What Are The Grounds For Divorce In California?

If you want to get a divorce in California, you will need to specify the right grounds for divorce in your divorce petition. This is necessary even though California is a “no-fault” state when it comes to divorce.

It is important to choose the right grounds for divorce, which are different from the grounds for annulling a marriage. Your attorney can ensure that your divorce petition includes the correct grounds and help you take all the right steps necessary to protect your interests throughout the divorce process.

Grounds for Terminating a Marriage

Although most people use the term “divorce” to refer to the process of ending a marriage, officially, California courts often refer to “dissolution” of marriage or “termination” of a marriage. These terms all refer to divorce. By contrast, “nullity” of a marriage is quite different. When a divorce is annulled, it is treated as if it never legally occurred in the first place, in contrast to divorce where an existing marriage is brought to an end.

This distinction is important because there are eight legal grounds for nullity but only two legal grounds for divorce or legal separation. Divorce and legal separation may be granted either on the grounds of “irreconcilable differences” or “permanent legal incapacity to make decisions.” Instances where one spouse is judged incapacitated are fairly rare, so most divorces are sought on the basis of irreconcilable differences.

What are Irreconcilable Differences?

Even when it seems that the meaning of a legal term is obvious, it is always a good idea to see how the term is defined both in statutes and by courts interpreting the statutes. In this case, Section 2311 of the California Family Code specifies that “irreconcilable differences” consist of “those grounds which are determined by the court to be substantial reasons for not continuing the marriage and which make it appear that the marriage should be dissolved.”

In this particular situation, the statutory definition does little to clarify the definition. The reason or grounds for divorce—irreconcilable differences—are defined in the statute essentially as “reasons for ending the marriage.” The statute does specify that the reasons should be “substantial” as “determined by the court.” So what have courts in California determined to be substantial reasons for ending a marriage?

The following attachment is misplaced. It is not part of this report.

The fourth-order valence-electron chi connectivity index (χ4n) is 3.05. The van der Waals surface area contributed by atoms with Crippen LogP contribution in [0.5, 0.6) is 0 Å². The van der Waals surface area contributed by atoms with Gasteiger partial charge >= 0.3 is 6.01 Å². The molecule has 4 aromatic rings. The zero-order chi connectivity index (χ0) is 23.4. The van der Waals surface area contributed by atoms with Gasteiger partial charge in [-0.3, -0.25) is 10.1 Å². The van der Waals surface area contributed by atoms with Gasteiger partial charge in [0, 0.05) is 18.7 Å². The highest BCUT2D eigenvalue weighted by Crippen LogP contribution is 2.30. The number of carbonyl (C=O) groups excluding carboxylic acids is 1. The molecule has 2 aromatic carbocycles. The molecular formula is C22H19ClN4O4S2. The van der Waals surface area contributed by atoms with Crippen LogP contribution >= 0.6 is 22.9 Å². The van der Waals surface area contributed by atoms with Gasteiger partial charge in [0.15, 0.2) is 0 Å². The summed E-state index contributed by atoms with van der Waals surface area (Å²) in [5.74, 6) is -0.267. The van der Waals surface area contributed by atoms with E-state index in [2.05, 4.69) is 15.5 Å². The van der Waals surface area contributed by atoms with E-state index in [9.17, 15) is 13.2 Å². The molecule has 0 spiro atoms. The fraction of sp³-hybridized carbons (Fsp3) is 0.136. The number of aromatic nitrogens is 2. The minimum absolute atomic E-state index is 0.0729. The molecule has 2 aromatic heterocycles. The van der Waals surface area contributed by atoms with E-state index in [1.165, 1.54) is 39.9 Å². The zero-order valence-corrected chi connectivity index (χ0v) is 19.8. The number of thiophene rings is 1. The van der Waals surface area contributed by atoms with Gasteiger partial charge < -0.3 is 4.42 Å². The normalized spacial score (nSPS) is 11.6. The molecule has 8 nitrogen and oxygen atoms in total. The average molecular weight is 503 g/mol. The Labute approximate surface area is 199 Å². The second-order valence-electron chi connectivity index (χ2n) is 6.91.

There are numerous examples. Just as every marriage is unique, every divorce is also unique. Some common instances of irreconcilable differences that provide credible grounds for divorce include:

  • Disagreement on whether to have children or how children should be raised
  • Loss of trust between spouses
  • Conflicts with personality and behavior
  • Religious or political differences
  • Long-distance physical separation
  • Excessive fighting
  • Money problems
  • Miscommunication or lack of communication
  • Problems with sexual intimacy
  • Too much focus on work

One way to think of irreconcilable differences as grounds for divorce is that you are describing reasons why your marriage is broken and cannot be repaired or saved.

How Do You Prove Irreconcilable Differences in California?

Although you need to assert grounds to justify the request for a divorce in California, the court does not require you to present evidence to demonstrate that your marriage is irretrievably damaged and why you believe your differences are irreconcilable. This makes the process a true no-fault divorce because you are not obligated to present evidence of wrongdoing or fault.

What Happens When a Divorce is Based on Grounds of Insanity?

Divorce sought on the grounds of “permanent legal incapacity to make decisions” is generally referred to as divorce on grounds of incurable insanity because that was the term used formerly. Unlike divorce on grounds of irreconcilable differences, when the grounds for divorce are incapacity/insanity, then the spouse petitioning for divorce needs to present proof of the other spouse’s condition. Specifically, they need testimony from a mental health practitioner to demonstrate that the spouse was and has remained incurably insane since the petition for divorce was filed and that the spouse is expected by medical professionals to remain incapable of making major decisions in the future.

Holstrom, Block & Parke, APLC Protects You Through Every Step of the Divorce Process

Divorce is a complex process, and choosing the grounds for divorce is probably the easiest part of that process. The decisions you make regarding property, custody, alimony, and other issues will impact your life for years to come, so it is wise to work with a legal team who is prepared to explain the ramifications of your choices and fight to protect your interests throughout the proceedings.

Holstrom, Block & Parke provides the benefit of 300+ years of experience to every divorce case we handle. To learn more about the ways we can safeguard you in divorce, schedule a consultation today.

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